Buck Up Buttercup!

It’s been a while (May–Yikes, why didn’t someone call the authorities for a courtesy check?!?! Seriously.) since I last posted anything to prove that I haven’t been abducted by aliens or attacked by rabid raccoons. I do, however, have an excuse—and I think it’s a valid one:  SCHOOL.

I’ve been busy writing final exams, hauling students to weekend contests, getting my hair done for prom, grading term papers, and trying to survive all of the end-of-the-school-year activities without going insane.

I survived—Praise the Lord!  And aside from having to go in for eight half-days to teach an enrichment video production “summer school” course, I’M ON SUMMER BREAK!

(insert Hallelujah Chorus here) 

I’m excited, of course, but I have a feeling that what I’ve known as “Summer Break” from previous years—laying poolside working on my tan, sleeping until whenever, watching Real Housewives marathons, reading all of the non-young adult books I want to read—might be a new experience since I’m now the wife of a farmer.  I’ve already begun to realize that while “Summer Break” for the vast majority of people in the United States means taking a break and relaxing, “Summer Break” on the farm is far from that.  In fact, summer on the farm is one of the busiest times of the year for us.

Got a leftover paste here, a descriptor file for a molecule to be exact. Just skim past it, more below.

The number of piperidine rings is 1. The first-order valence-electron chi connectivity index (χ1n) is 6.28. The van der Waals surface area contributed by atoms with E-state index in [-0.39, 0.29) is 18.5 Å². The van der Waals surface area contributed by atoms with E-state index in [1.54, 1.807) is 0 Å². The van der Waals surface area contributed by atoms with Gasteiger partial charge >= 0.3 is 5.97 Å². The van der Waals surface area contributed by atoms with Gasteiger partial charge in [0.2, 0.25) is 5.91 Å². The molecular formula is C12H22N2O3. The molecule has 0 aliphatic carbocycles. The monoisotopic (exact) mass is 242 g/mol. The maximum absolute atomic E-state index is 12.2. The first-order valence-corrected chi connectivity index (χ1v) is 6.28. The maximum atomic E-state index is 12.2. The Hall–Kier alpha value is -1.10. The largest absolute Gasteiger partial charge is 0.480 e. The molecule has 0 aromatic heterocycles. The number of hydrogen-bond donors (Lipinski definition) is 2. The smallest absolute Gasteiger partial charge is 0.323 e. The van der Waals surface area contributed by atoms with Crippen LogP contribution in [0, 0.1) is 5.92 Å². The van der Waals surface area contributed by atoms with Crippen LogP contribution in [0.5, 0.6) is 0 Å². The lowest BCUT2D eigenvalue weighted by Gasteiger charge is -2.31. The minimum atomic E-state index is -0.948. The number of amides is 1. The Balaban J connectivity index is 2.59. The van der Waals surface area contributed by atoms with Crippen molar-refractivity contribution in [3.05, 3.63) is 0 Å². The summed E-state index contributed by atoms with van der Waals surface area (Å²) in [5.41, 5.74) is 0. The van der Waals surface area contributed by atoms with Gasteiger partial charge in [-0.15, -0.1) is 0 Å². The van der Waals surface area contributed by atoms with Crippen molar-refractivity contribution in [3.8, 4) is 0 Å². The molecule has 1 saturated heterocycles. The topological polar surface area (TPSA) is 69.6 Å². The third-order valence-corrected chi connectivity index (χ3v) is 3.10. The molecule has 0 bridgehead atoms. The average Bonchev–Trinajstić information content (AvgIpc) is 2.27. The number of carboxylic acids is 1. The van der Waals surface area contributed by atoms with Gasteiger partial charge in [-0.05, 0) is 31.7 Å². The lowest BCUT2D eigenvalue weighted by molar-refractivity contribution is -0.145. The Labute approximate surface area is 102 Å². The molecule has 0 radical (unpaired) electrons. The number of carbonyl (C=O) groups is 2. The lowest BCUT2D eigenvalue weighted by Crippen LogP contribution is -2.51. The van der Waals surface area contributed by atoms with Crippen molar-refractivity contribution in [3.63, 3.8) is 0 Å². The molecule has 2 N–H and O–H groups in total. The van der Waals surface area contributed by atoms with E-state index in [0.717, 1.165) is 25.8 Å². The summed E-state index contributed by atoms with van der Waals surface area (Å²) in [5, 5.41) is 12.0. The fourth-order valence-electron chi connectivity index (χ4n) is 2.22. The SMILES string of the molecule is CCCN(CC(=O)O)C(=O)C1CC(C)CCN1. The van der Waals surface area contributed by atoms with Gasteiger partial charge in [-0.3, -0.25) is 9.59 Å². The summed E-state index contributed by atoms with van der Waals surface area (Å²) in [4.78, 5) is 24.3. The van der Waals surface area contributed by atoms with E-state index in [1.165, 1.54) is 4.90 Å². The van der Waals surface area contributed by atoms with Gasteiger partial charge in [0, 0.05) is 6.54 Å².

Now why didn’t anyone tell me that before?? Oh wait, they did—Dang.

Adam has been patient with me as I begin to “decompress” from the school year.  I’ve stayed up late to watch those late night shows I can’t watch during the school year, I’ve spent some quality time on the recliner getting caught up on some episodes of The Closer, I’ve even been able to wander aimlessly through the aisles at Wal-Mart because I’m not on a time crunch.  But I’ve got a feeling those days are quickly coming to an end.

(insert JAWS theme song here)

I think I realized this imminent change today (Memorial Day)  while we were passing people hauling their boats out to the lake for a nice holiday break.  Our day won’t be spent on the lake because our soybeans are not 100% planted—and there is a chance of rain tonight.  A chance of rain tonight with not all the soybeans planted means: “Turn on the (imaginary) turbo-boosters and get the beans planted STAT!”

Inoculating the seeds before they leave our shop to the field. The beans are getting sprayed with inoculant (Nitrogen Fixing Bacteria = Happy Soybeans) and then are being moved using the auger (the yellow pipe looking thing) into the gravity wagon (the red thing in the background).
Taking the lids off the hoppers...It's go time! Dwight (my father-in-law) is getting ready to drive the gravity wagon over to the planter to start filling it with seed. (Notice my husband's hat--You can't tell by this picture but we were working in an environment that included wind gusts up to 45 mph. It was narsty out!)
Filling the hoppers full of soybeans. The gravity wagon has an auger attached to it (the red thingy) that helps move the seeds.
Filling the hopper full of seed--gansta style.
Adding talc to the seeds to allow them to flow better through the planter.

It’s a pace consistent with what I would envision one to experience after drinking a half-dozen Monster energy drinks while on crack.


Ok, so maybe that’s a little too extreme—and kids, don’t do drugs.

The point is, even though I’m still technically working on my tan—SPF 50 has been applied—I’m working on my tan surrounded by soybean seeds, blowing dirt, and a husband who has a sense of urgency to plant as many acres as possible before the rain comes and delays him.